Pandemic vision

It is one thing to think, speak, post about the coronavirus crisis as an occasion and a subject of media, visual, social and discursive production. This type of analytical-critical approach is well rehearsed. Based on the more or less well-functioning interplay of mental-cognitive reflexes, this methodology ensures that A is considered to be the expression, representation, metonymy, allegory, image, etc. of B, and thus observed accordingly. But it would be something quite different, if everything had to be looked at in a radically different way, if the phenomenologies of the crisis had to be revisited in order to check if they themselves have not been caught up in the crisis.

As sociologist and activist Sandro Mezzadra writes in a widely read and shared blog entry (in Italian on Euronomade, in English translation on the Verso homepage), this global pandemic and the measures taken by the Italian government against it are in fact “merely exacerbating tendencies that have already existed for a while”. Seen from this perspective the pandemic itself would have become an organ or a medium of perception. Ultimately, it would have brought to clear and brutal visibility what until recently had been covered up, ignored, overlooked (and had to be, since the ideological operating systems on which the capitalist world system ran until recently could not have been maintained).

So, what if the crisis is not the “image” of something else, but is itself enabling vision? What if the irreversible situation in which the “world community” is now being united, forced to reimagine itself, has entailed a sudden leap in visibility regarding the global accumulation of crises – not primarily as a result of tireless research, political organizing, artistic productions etc., but rather as correction of the collective sensorium on a gigantic scale? TH

March 20th, 2020, 02 / Rosa Mercedes
Interface

Avery F. Gordon, in an interview conducted by Katherine Hite and Daniela Jara in Memory Studies:  “Non-participation is one modality of what I call being in-difference. Being in-difference is a political consciousness and a sensuous knowledge, a standpoint and a mindset for living on better terms than we’re offered, for living as if you had the necessity and the freedom to do so, for living in the acknowledgement that, despite the overwhelming power of all the systems of domination which are trying to kill us, they never quite become us. They are, as Cedric J Robinson used to say, only one condition of our existence or being. Running away, living apart, squatting, communing, feral trading, bartering, self-managed currencies, human, debt, labour, knowledge strikes, boycott, divestment, non-policing, throwing your shoe at an occupying president: the ways of non-participation in the given order of things are many, varied and hard to summarize. And they are taken up for a variety of reasons, including the failure or irrelevance of states and the US–European post–World War II social movement model.”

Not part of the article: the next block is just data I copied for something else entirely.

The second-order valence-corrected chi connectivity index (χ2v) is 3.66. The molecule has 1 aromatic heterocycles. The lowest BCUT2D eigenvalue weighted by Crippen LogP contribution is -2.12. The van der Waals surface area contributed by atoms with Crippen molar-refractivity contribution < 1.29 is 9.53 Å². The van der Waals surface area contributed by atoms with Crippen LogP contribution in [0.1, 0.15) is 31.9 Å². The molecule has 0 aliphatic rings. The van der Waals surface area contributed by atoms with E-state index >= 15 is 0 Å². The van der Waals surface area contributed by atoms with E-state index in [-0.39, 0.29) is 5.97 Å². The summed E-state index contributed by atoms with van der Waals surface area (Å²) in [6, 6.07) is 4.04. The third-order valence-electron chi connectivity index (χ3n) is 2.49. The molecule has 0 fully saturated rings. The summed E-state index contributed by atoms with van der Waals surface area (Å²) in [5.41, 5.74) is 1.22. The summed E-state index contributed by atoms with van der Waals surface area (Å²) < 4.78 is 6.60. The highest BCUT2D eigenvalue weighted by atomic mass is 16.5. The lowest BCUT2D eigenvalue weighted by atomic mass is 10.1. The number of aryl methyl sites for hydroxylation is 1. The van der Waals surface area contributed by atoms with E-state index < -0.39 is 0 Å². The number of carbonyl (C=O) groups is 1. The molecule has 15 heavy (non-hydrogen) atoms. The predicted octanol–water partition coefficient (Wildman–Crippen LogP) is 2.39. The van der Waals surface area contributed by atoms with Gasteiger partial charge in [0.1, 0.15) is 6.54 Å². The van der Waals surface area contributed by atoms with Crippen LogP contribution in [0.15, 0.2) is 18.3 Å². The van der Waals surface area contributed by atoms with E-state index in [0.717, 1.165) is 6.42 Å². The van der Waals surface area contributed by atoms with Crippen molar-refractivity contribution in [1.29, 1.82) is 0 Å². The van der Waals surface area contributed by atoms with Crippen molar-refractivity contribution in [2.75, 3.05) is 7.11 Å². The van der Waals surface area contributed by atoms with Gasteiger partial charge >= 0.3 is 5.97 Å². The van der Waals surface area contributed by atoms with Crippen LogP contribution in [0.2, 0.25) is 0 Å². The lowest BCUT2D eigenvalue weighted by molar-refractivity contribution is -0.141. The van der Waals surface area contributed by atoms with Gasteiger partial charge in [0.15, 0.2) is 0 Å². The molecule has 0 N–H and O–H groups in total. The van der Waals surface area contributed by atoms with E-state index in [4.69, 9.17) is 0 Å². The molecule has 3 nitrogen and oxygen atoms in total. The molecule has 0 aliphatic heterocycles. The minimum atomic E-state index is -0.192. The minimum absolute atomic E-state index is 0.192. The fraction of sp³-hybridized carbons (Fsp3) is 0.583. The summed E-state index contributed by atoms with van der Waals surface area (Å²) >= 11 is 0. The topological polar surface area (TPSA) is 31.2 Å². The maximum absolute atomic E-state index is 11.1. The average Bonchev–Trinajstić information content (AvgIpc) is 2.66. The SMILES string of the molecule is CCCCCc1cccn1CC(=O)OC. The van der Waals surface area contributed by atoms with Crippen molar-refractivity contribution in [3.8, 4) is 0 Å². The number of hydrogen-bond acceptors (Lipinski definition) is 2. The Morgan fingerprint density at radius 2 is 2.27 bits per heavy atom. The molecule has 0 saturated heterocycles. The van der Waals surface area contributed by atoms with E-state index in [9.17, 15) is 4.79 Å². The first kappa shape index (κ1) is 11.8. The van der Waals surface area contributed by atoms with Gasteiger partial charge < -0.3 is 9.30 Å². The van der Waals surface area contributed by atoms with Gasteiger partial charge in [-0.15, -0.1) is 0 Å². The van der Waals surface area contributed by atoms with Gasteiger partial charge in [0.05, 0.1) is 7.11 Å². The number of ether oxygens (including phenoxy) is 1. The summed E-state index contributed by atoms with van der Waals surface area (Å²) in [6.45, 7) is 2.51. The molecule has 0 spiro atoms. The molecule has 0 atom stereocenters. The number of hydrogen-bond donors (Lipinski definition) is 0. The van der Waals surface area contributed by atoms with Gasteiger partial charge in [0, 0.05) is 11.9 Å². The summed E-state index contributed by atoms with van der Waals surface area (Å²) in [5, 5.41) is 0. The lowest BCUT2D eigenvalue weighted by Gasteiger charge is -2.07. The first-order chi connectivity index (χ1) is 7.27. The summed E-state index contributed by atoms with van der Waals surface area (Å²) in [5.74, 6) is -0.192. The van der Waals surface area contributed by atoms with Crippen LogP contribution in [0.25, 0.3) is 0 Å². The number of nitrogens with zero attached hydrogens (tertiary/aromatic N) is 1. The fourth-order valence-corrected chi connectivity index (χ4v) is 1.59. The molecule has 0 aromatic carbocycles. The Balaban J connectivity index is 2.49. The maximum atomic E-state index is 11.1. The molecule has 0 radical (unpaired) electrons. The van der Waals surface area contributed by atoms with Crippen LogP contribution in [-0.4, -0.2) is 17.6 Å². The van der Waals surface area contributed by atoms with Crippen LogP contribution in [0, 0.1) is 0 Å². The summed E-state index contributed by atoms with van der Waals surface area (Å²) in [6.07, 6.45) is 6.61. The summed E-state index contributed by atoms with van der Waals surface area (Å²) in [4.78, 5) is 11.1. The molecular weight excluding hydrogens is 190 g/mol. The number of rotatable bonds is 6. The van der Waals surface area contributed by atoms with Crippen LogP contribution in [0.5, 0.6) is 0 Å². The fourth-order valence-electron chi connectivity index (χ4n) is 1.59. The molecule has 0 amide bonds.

July 7th, 2020, Tom

Denise Ferreira da Silva via Canadian Art: “Visuality or rather visualizability—being available via social media and accessible through electronic gadgets—seems to have become the main (if not the sole) criterion for reality, which becomes crucial for the ethical-political demands for the protection of black lives, for state accountability and for justice. If that is so, the only way is through these conditions of representation. I mean, the creative move first takes the visualizable as it is, that is, as a twice removed re/composition (at the same time a live streaming, news reporting and documenting) of the scene of violence which only tells us that it happens. It exposes the excess that is the state’s use of total violence, of law enforcement as technique of racial subjugation, while simultaneously removing the black person (the father, the sister, the friend) out of the scene of violence and its visualization. It does so by restoring the dimensions of their existence that the camera cannot capture. That is, the creative move must protect (as an ethical gesture) the black person (keeping her obscurity) in the excess that is the very visualization of the scene of total violence.”

June 28th, 2020, Tom

Ajay Singh Chaudhary on the politics of climate change, via The Baffler: “One of the most common misconceptions concerning climate change is that it produces, or even requires, a united humanity. In that tale, the crisis in the abstract is a ‘common enemy,’ and a perfectly universal subject is finally possible in coming to ‘experience’ ourselves ‘as a geological agent,’ through which a universal ‘we’ is constituted in a ‘shared sense of catastrophe.’ The story I am telling you is different. In this story, there is no universal ‘we.’ Climate change is not the apocalypse, and it does not fall on all equally, or even, in at least a few senses, on everyone at all.”

June 23rd, 2020, Tom
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